The Denver Art Museum says it is making research into artworks connected to Emma Bunker a “top priority” after a Denver Post investigation detailed how the longtime museum consultant used her scholarship to help an indicted dealer launder and sell looted relics around the globe.
Museum officials, in a statement posted to the institution’s website last week, also said they will use money from an acquisition fund launched after Bunker’s death last year to supplement ongoing work examining the ownership history of objects in the museum’s Asian art collection.
That fund raised $25,000 from family and friends and was initially created to help the museum purchase pieces for its galleries. After publication of The Post’s series, the museum removed the fund’s donation page from its website.
“The wide-ranging impact of the Bunker family is reflected in their name being present in many ways in our collections,” Christoph Heinrich, director of the Denver Art Museum, said in the statement. “This is not a history that can or should be easily erased. It needs to be thoroughly researched and clearly and publicly explained.”
The museum said it is “deeply troubled” by documents included in The Post’s stories about Bunker and her work with Douglas Latchford — many of which had been publicly available. The museum’s board of trustees will now determine the “best path forward in dealing with the Bunker Gallery in its Asian collection.”
“In the decades since the Latchford/Bunker antiquities arrived at the Denver Art Museum, acquisition and loan practices across the museum field, including those at the DAM, have evolved and improved,” museum officials said in their statement.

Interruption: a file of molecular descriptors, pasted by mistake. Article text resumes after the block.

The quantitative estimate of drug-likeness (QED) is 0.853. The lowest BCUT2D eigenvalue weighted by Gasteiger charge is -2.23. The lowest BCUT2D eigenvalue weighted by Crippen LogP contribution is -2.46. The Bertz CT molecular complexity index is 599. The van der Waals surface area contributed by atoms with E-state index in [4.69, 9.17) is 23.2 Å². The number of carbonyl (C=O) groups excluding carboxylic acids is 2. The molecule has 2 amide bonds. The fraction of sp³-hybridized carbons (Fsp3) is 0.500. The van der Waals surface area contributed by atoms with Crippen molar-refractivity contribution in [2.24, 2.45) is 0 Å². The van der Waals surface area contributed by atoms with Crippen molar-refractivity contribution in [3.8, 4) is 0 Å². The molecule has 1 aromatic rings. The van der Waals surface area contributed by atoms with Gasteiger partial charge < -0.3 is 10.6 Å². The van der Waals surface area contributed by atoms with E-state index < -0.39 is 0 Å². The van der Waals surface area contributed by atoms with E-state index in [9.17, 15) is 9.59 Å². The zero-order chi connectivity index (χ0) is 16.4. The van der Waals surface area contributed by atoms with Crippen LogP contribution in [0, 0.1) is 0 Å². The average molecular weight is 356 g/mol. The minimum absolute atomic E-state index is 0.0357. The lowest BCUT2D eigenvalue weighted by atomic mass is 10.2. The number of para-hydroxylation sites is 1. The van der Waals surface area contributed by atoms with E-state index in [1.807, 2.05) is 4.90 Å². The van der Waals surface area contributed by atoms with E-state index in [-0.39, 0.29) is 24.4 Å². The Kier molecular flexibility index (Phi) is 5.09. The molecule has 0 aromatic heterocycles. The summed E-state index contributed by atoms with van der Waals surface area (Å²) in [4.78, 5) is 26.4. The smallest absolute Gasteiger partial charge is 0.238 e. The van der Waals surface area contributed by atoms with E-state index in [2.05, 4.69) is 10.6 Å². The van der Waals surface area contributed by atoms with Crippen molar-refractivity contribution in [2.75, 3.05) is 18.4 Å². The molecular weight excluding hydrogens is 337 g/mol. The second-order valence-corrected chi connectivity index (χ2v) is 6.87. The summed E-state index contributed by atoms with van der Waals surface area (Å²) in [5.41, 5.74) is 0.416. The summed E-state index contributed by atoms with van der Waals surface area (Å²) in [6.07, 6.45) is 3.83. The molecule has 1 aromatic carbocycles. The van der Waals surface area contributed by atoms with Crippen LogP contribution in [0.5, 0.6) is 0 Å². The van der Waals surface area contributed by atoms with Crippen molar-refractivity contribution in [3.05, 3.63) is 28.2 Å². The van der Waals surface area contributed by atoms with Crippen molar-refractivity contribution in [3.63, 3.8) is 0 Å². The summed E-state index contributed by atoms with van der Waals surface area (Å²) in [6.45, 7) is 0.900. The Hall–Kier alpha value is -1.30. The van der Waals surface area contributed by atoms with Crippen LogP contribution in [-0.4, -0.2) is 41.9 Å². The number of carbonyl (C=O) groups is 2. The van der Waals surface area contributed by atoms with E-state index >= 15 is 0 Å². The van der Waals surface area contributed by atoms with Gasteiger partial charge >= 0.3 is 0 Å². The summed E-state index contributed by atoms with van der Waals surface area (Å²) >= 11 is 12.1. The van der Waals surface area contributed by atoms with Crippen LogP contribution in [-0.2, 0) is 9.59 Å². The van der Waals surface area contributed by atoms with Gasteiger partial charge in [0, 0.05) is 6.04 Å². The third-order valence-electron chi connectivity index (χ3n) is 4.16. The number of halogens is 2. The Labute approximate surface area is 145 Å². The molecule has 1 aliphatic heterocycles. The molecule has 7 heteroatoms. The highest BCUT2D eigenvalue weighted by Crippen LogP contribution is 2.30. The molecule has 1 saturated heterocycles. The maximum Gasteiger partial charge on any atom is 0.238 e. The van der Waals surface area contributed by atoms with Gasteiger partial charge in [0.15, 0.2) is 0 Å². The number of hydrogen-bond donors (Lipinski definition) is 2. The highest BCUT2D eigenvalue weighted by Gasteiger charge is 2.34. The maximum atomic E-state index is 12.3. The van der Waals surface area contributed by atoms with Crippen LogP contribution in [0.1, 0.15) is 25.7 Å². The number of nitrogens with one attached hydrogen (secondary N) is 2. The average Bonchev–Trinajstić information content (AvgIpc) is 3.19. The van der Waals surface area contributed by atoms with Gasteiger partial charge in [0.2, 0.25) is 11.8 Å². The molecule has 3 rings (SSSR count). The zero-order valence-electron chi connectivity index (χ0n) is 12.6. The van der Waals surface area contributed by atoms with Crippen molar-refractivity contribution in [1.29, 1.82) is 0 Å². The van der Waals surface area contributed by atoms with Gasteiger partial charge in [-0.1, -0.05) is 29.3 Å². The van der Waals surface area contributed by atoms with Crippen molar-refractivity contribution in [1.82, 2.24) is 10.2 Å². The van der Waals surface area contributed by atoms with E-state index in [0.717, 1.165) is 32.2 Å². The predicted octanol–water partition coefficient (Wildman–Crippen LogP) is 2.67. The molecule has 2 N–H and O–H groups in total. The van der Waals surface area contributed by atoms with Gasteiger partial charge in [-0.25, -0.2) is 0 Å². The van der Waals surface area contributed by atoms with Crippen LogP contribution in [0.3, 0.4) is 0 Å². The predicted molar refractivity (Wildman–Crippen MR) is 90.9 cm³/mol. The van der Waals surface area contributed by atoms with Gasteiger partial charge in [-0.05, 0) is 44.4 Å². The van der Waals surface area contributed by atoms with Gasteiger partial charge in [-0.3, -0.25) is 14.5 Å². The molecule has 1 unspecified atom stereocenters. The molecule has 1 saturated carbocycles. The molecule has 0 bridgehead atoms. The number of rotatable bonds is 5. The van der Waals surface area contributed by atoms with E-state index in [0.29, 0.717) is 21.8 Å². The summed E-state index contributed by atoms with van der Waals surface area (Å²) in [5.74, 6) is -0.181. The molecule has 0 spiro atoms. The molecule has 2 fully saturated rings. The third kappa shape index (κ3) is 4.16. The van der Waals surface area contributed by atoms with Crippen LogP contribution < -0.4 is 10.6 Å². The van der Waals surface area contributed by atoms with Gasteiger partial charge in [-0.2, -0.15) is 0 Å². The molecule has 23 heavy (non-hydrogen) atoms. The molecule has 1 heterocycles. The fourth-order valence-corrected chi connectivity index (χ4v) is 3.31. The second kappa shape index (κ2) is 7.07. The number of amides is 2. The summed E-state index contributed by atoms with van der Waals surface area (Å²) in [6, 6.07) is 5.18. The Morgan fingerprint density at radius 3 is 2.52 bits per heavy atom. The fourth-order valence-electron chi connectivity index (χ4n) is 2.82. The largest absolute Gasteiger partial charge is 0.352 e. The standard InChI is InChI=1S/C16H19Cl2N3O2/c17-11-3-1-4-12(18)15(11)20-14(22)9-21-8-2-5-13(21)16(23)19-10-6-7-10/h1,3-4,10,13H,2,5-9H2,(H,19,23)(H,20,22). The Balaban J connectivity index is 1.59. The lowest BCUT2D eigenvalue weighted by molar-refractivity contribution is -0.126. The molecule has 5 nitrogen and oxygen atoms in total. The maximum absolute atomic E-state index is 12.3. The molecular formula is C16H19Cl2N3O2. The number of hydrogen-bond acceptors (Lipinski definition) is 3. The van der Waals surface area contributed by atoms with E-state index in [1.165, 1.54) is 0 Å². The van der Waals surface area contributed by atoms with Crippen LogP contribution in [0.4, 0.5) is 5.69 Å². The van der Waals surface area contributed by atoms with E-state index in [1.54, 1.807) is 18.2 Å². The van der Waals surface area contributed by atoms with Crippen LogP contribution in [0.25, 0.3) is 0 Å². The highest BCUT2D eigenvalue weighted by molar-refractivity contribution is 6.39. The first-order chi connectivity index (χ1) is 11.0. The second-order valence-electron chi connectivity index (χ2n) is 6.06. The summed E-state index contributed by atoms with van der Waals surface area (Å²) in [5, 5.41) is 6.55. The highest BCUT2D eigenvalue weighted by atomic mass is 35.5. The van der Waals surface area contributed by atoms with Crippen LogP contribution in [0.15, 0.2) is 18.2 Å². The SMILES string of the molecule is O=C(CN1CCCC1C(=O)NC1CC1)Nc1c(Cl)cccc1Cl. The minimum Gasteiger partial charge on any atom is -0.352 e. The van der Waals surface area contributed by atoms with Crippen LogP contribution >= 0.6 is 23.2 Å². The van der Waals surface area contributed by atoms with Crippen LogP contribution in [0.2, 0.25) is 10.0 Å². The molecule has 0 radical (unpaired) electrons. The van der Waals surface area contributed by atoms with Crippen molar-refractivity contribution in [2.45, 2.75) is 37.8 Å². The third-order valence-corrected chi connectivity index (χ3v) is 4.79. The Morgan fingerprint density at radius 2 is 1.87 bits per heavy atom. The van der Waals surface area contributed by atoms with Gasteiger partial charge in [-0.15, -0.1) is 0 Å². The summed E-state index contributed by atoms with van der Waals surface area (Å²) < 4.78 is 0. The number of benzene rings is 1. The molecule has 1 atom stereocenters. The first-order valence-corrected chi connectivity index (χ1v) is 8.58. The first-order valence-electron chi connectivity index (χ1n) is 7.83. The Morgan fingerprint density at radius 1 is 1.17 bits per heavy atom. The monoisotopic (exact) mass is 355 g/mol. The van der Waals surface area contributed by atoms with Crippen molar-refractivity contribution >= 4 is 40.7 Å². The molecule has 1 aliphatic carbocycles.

The museum’s first public statement on the Bunker controversy came two days after The Post’s editorial board called for the institution’s top brass to address the newspaper’s “Looted” series and to remove Bunker’s name from museum exhibits.
The Post found that Bunker spent years assisting Latchford, one of the world’s foremost antiquities collectors and dealers, as he peddled stolen antiquities around the world. A federal grand jury in 2019 indicted Latchford on a host of charges related to smuggling stolen art into the United States. He died in 2020 before he could stand trial.
The scholar, who spent six decades affiliated with the Denver Art Museum, helped Latchford falsify provenance documents — or ownership history — for relics known to be pillaged from Cambodia’s ancient temples, The Post found.
She’s named or referenced in five civil and criminal cases related to illicit antiquities dealings — though she never was charged or sued herself.
And it was her connections in Denver that allowed Latchford to use the Mile High City’s esteemed institution as a way station for looted goods. The Bangkok dealer sold, loaned or gifted more than a dozen pieces to the Denver Art Museum and used Bunker’s scholarship to market those pieces in future sales.
The museum this year gave back four Cambodian relics connected to Latchford and Bunker after federal authorities moved to seize them.
Meanwhile, the U.S. Department of Homeland Security is currently investigating three pieces from Thailand that remain in the museum’s collection — including one that had been donated by Bunker.
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